Analysis of Resuscitation Promoting Factor C of Mycobacterium avium subsp. paratuberculosis

Heirwegh, Meagan
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University of Guelph

Bacteria can deal with environmental stress in a number of ways. Some species halt processes necessary for cell growth and division, leaving those only absolutely necessary for survival until conditions improve. In Mycobacterium avium subspecies paratuberculosis (MAP) this strategy is known as entering the viable but non-culturable state (VBNC). Exit from this state is thought to be facilitated by resuscitation promoting factors (Rpfs) which were first identified in Micrococcus luteus as essential, growth promoting proteins. Micr. luteus culture supernatant was used to resuscitate VBNC MAP cells in a concentration dependent manner. It was hypothesized that genes encoding four different resuscitation promoting factors are present in the MAP genome. One of these genes, a homologue of the M. tuberculosis rpfC was identified and cloned from the MAP K10 genome. MAP RpfC was produced as a maltose binding protein fusion in Escherichia coli Rosetta (DE3). It was not possible to generate anti-RpfC antibodies in rabbits and rats. Antibodies were successfully generated in rabbits towards a synthetic peptide based on the consensus Rpf domain sequence. However, these antibodies could not detect recombinant RpfC. Potential markers for the VBNC state were identified through the use of reverse transcriptase PCR. This study begins to build a foundation for the study of Rpfs in MAP, an area that is currently poorly understood.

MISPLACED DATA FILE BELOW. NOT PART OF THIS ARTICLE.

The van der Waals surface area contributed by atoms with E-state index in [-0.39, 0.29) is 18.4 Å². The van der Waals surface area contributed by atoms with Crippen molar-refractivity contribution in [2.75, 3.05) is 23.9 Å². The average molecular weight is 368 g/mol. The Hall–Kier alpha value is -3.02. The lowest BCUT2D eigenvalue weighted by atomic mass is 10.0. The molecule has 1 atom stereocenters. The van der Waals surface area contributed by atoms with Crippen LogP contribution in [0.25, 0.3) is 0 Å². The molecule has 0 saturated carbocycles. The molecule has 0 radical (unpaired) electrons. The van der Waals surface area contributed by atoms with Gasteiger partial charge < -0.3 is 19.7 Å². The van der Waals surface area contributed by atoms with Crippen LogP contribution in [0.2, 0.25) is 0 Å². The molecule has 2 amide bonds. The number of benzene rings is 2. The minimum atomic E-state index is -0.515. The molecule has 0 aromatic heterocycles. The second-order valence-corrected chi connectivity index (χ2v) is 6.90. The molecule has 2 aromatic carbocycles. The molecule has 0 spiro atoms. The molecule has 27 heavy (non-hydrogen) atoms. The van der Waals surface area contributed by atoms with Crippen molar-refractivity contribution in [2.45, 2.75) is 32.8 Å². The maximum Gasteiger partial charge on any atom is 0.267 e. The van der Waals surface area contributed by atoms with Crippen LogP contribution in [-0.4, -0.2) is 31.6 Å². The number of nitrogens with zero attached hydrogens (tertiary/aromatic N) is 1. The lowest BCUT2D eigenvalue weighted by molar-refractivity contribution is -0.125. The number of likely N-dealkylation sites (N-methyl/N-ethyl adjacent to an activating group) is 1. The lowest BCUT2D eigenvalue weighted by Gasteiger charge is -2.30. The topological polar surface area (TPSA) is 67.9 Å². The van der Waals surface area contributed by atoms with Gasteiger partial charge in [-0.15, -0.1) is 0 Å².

Mycobacterium avium, Paratuberculosis, Micrococcus luteus, Reverse transcriptase, Environmental stress